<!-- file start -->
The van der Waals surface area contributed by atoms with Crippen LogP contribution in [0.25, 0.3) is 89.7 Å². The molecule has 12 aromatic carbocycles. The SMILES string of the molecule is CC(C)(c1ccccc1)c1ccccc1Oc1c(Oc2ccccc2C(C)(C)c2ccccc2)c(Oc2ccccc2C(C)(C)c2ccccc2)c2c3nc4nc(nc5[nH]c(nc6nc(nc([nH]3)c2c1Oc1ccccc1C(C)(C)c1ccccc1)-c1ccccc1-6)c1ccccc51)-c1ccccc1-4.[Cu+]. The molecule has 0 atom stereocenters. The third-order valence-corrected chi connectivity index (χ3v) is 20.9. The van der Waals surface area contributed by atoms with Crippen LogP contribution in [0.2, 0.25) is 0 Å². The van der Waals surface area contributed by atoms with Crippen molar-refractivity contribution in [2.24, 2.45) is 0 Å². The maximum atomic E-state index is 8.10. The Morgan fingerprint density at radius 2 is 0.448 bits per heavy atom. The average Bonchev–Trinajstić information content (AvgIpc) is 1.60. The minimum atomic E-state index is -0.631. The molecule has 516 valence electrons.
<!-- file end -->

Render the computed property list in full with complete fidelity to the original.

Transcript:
The van der Waals surface area contributed by atoms with Crippen LogP contribution in [0.25, 0.3) is 89.7 Å². The molecule has 12 aromatic carbocycles. The SMILES string of the molecule is CC(C)(c1ccccc1)c1ccccc1Oc1c(Oc2ccccc2C(C)(C)c2ccccc2)c(Oc2ccccc2C(C)(C)c2ccccc2)c2c3nc4nc(nc5[nH]c(nc6nc(nc([nH]3)c2c1Oc1ccccc1C(C)(C)c1ccccc1)-c1ccccc1-6)c1ccccc51)-c1ccccc1-4.[Cu+]. The molecule has 0 atom stereocenters. The third-order valence-corrected chi connectivity index (χ3v) is 20.9. The van der Waals surface area contributed by atoms with Crippen LogP contribution in [0.2, 0.25) is 0 Å². The van der Waals surface area contributed by atoms with Crippen molar-refractivity contribution in [2.24, 2.45) is 0 Å². The maximum atomic E-state index is 8.10. The Morgan fingerprint density at radius 2 is 0.448 bits per heavy atom. The average Bonchev–Trinajstić information content (AvgIpc) is 1.60. The minimum atomic E-state index is -0.631. The molecule has 516 valence electrons.